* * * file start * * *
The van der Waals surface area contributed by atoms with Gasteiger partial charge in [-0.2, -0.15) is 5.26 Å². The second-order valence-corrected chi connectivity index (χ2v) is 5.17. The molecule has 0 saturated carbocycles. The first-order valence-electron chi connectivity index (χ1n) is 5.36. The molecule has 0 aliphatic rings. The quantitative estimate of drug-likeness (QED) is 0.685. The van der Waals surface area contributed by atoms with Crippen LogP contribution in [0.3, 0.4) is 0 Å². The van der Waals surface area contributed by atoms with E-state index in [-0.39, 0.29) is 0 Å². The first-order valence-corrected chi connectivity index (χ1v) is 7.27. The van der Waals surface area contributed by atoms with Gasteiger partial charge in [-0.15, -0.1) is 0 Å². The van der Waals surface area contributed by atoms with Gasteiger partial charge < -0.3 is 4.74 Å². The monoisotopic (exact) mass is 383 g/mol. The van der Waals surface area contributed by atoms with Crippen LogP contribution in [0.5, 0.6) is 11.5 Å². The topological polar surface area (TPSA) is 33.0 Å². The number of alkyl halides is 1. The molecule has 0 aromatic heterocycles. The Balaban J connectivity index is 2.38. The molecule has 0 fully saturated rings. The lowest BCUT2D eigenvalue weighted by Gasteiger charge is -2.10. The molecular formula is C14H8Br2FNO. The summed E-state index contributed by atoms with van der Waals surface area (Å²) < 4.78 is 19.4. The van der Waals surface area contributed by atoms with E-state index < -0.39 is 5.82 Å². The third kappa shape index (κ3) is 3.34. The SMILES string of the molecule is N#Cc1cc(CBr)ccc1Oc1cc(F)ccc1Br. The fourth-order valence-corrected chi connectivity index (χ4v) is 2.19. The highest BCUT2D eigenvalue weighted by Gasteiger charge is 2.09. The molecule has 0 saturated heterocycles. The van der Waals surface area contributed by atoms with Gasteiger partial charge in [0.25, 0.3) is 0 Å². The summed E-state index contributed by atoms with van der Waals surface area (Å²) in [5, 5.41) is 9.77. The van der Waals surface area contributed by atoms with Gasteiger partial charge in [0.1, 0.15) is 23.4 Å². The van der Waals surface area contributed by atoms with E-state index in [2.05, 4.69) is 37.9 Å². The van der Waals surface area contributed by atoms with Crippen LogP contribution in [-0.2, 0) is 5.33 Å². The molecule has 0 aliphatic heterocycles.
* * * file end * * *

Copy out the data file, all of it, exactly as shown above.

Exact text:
The van der Waals surface area contributed by atoms with Gasteiger partial charge in [-0.2, -0.15) is 5.26 Å². The second-order valence-corrected chi connectivity index (χ2v) is 5.17. The molecule has 0 saturated carbocycles. The first-order valence-electron chi connectivity index (χ1n) is 5.36. The molecule has 0 aliphatic rings. The quantitative estimate of drug-likeness (QED) is 0.685. The van der Waals surface area contributed by atoms with Crippen LogP contribution in [0.3, 0.4) is 0 Å². The van der Waals surface area contributed by atoms with E-state index in [-0.39, 0.29) is 0 Å². The first-order valence-corrected chi connectivity index (χ1v) is 7.27. The van der Waals surface area contributed by atoms with Gasteiger partial charge in [-0.15, -0.1) is 0 Å². The van der Waals surface area contributed by atoms with Gasteiger partial charge < -0.3 is 4.74 Å². The monoisotopic (exact) mass is 383 g/mol. The van der Waals surface area contributed by atoms with Crippen LogP contribution in [0.5, 0.6) is 11.5 Å². The topological polar surface area (TPSA) is 33.0 Å². The number of alkyl halides is 1. The molecule has 0 aromatic heterocycles. The Balaban J connectivity index is 2.38. The molecule has 0 fully saturated rings. The lowest BCUT2D eigenvalue weighted by Gasteiger charge is -2.10. The molecular formula is C14H8Br2FNO. The summed E-state index contributed by atoms with van der Waals surface area (Å²) < 4.78 is 19.4. The van der Waals surface area contributed by atoms with E-state index < -0.39 is 5.82 Å². The third kappa shape index (κ3) is 3.34. The SMILES string of the molecule is N#Cc1cc(CBr)ccc1Oc1cc(F)ccc1Br. The fourth-order valence-corrected chi connectivity index (χ4v) is 2.19. The highest BCUT2D eigenvalue weighted by Gasteiger charge is 2.09. The molecule has 0 saturated heterocycles. The van der Waals surface area contributed by atoms with Gasteiger partial charge in [0.25, 0.3) is 0 Å². The summed E-state index contributed by atoms with van der Waals surface area (Å²) in [5, 5.41) is 9.77. The van der Waals surface area contributed by atoms with Gasteiger partial charge in [0.1, 0.15) is 23.4 Å². The van der Waals surface area contributed by atoms with E-state index in [2.05, 4.69) is 37.9 Å². The van der Waals surface area contributed by atoms with Crippen LogP contribution in [-0.2, 0) is 5.33 Å². The molecule has 0 aliphatic heterocycles.